There are two main definitions of acids and bases: the Arrhenius definition and the Brønsted-Lowry definition. According to Arrhenius, an acid is any substance that increases the concentration of the hydronium (H3O+) in water and a base any substance that increases the concentration of the hydroxide (OH-) ion. According to the Brønsted-Lowry definition, acids are proton donors and bases proton acceptors; that is, when an acid dissociates in water, it gives off an H+ ion, which is simply a proton. Bases give off OH- ions, which combine with the free protons to form water.
In the process of titration, the concentrations of acids and bases can be found. This is a typical lab in the Chem Lab event. As an example, consider the titration of sodium hydroxide with sulfuric acid. Given the concentration of either the acid or the base, the concentration of the other can be determined. Assuming the concentration of the sulfuric acid is 0.2690 M and 25.0 mL of acid and 13.83 mL of base are used in the titration, we must try to find the concentration of the sodium hydroxide.
To solve such a titration problem, first write a balanced equation:
Next, calculate how many moles of sulfuric acid were used:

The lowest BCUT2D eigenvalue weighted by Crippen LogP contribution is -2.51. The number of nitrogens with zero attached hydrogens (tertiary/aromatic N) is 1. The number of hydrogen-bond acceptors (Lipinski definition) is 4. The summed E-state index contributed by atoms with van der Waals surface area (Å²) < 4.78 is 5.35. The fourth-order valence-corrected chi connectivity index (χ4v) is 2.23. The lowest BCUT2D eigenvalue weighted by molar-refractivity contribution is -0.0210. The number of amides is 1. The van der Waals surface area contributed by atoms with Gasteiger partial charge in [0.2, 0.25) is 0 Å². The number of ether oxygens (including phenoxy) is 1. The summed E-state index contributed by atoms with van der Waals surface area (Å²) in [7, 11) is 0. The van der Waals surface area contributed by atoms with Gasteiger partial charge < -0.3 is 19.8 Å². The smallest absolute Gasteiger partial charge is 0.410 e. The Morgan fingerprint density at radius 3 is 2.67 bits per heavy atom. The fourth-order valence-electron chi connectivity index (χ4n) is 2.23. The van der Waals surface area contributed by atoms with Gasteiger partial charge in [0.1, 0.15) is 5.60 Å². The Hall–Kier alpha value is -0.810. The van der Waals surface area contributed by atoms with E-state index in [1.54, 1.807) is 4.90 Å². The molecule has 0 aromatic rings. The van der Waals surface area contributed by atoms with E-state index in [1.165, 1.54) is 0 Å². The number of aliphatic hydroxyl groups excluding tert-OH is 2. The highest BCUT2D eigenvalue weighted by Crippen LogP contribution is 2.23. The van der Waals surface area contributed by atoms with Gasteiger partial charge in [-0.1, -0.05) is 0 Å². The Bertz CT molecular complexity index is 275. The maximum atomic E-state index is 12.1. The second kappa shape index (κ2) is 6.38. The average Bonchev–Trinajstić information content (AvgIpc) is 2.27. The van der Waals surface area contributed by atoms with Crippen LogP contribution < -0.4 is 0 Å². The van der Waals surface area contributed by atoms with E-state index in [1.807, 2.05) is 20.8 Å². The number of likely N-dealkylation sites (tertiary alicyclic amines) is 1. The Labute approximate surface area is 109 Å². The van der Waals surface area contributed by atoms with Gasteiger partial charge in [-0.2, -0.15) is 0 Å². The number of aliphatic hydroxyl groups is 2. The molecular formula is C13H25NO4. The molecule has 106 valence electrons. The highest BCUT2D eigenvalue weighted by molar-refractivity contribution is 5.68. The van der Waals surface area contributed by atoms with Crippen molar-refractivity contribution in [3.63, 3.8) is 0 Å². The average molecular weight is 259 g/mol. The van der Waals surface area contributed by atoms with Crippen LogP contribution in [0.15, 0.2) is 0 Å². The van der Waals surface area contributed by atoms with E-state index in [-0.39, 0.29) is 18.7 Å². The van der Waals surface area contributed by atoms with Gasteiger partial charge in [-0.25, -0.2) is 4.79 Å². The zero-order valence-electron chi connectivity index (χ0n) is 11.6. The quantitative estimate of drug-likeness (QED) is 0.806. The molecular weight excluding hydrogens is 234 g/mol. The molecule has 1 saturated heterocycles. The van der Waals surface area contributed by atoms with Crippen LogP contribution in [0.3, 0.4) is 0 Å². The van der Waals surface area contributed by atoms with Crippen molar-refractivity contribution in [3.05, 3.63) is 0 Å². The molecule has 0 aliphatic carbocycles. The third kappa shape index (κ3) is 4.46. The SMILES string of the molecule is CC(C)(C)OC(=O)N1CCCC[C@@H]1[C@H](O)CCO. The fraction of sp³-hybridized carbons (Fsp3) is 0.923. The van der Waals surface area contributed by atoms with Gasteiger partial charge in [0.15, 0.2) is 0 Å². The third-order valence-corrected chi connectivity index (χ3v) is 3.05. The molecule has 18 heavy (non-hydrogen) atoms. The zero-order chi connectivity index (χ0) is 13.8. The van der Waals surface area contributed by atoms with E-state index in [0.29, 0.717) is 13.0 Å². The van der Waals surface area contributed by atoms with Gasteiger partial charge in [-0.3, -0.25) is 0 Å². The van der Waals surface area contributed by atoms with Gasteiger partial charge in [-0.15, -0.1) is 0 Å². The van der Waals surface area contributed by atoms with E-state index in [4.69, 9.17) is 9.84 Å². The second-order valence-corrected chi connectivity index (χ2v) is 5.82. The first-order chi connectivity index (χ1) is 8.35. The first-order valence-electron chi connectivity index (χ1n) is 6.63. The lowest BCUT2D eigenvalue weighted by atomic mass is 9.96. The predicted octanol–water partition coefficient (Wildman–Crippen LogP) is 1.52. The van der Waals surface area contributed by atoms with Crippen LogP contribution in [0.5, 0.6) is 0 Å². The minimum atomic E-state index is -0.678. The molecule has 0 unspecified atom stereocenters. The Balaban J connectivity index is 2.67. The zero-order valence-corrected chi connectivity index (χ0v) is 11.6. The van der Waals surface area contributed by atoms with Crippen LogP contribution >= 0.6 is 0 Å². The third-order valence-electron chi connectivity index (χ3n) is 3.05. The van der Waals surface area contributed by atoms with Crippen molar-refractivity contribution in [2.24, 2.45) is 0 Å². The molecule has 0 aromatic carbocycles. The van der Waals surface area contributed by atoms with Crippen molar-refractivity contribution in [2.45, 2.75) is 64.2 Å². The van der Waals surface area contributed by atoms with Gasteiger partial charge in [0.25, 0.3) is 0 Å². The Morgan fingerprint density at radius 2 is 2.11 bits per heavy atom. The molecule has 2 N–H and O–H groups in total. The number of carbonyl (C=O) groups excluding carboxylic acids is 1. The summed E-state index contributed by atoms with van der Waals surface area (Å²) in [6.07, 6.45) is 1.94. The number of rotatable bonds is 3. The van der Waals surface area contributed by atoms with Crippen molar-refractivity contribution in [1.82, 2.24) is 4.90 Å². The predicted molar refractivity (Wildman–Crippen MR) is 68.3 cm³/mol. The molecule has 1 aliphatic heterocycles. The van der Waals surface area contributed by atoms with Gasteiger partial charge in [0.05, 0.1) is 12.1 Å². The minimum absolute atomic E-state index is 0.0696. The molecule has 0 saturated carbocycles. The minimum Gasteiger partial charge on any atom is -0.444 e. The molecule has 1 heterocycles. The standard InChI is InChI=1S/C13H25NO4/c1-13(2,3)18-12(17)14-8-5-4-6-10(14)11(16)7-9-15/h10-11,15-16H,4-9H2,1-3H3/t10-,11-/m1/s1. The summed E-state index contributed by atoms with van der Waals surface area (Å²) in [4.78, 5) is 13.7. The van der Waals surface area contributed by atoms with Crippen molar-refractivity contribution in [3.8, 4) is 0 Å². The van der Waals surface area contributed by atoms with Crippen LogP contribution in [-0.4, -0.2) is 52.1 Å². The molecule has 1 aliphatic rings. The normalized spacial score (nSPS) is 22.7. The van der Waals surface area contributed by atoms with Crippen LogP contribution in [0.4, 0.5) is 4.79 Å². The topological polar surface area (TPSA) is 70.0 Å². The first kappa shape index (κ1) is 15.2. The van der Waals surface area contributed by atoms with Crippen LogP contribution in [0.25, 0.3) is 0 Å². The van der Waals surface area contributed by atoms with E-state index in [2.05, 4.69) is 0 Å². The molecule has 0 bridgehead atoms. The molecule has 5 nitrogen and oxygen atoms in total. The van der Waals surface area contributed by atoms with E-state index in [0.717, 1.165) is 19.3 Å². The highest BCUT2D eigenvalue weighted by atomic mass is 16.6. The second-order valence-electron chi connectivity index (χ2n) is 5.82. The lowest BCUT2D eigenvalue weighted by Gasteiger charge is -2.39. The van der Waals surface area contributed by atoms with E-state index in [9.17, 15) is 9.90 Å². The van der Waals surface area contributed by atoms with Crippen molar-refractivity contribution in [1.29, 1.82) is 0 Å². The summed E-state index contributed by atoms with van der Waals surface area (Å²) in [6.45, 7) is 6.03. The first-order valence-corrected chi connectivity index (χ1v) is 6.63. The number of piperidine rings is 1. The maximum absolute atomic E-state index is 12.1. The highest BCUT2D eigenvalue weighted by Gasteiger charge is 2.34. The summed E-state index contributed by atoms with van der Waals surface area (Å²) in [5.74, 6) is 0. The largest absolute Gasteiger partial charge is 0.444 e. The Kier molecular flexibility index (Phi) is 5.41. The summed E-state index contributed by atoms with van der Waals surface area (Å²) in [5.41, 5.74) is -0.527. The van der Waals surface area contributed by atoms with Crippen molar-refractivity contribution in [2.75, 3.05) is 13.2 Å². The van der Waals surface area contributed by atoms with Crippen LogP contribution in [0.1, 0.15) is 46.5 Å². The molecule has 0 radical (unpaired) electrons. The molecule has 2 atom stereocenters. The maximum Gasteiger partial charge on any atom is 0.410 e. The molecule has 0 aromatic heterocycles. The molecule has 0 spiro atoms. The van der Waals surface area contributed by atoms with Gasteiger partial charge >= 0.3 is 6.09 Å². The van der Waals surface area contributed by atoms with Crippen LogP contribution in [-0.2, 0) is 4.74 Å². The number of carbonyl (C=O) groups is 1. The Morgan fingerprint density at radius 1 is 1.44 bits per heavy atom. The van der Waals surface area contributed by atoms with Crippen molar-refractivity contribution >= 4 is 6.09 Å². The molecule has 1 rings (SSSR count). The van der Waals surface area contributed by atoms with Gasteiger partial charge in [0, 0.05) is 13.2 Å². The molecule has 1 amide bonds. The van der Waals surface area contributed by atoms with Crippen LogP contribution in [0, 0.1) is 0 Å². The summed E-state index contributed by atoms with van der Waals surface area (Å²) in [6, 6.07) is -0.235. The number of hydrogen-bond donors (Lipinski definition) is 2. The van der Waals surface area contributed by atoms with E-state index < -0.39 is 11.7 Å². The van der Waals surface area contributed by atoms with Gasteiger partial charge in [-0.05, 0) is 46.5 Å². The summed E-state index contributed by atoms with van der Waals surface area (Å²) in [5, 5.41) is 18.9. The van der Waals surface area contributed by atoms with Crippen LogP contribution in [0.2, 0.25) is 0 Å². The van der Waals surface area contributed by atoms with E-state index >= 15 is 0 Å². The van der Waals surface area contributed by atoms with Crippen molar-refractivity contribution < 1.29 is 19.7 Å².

Third, find the mole ratios of the acid and the base. In this example, 1 mole of sulfuric acid is stoichiometrically equal to 2 moles of sodium hydroxide (they react in a 1:2 ratio). This can be found from the balanced equation.
The number of moles of NaOH used in this titration is equal to .
Finally, to find the concentration of NaOH, divide the moles titrated by the volume titrated. In this problem, the volume is given; however, in the event, you will need to find the volume used in the titration by subtracting your final burette reading from your initial burette reading.
From here, the equilibrium constant can be calculated using the technique demonstrated earlier.
Given that titration labs may be used in competition, it is helpful to have a few tips for correctly titrating.
1. Do not overshoot the endpoint of the reaction. If you are using phenolphthalein, the typical indicator for a titration, make sure the color is not too pink at the end of your titration. If it is, you know you added too much acid or base. You want a light pink color that does not fade after a few seconds of swirling. One drop can make all the difference!
2. Make sure to get rid of all air bubbles. This can greatly affect your results.
3. If both partners are working on the lab at once, have one swirl the flask into which you are titrating while the other works with the burette. Swirling ensures equal mixing.
The pH of a solution stands for potential hydrogen. In contrast, pOH stands for potential hydroxide.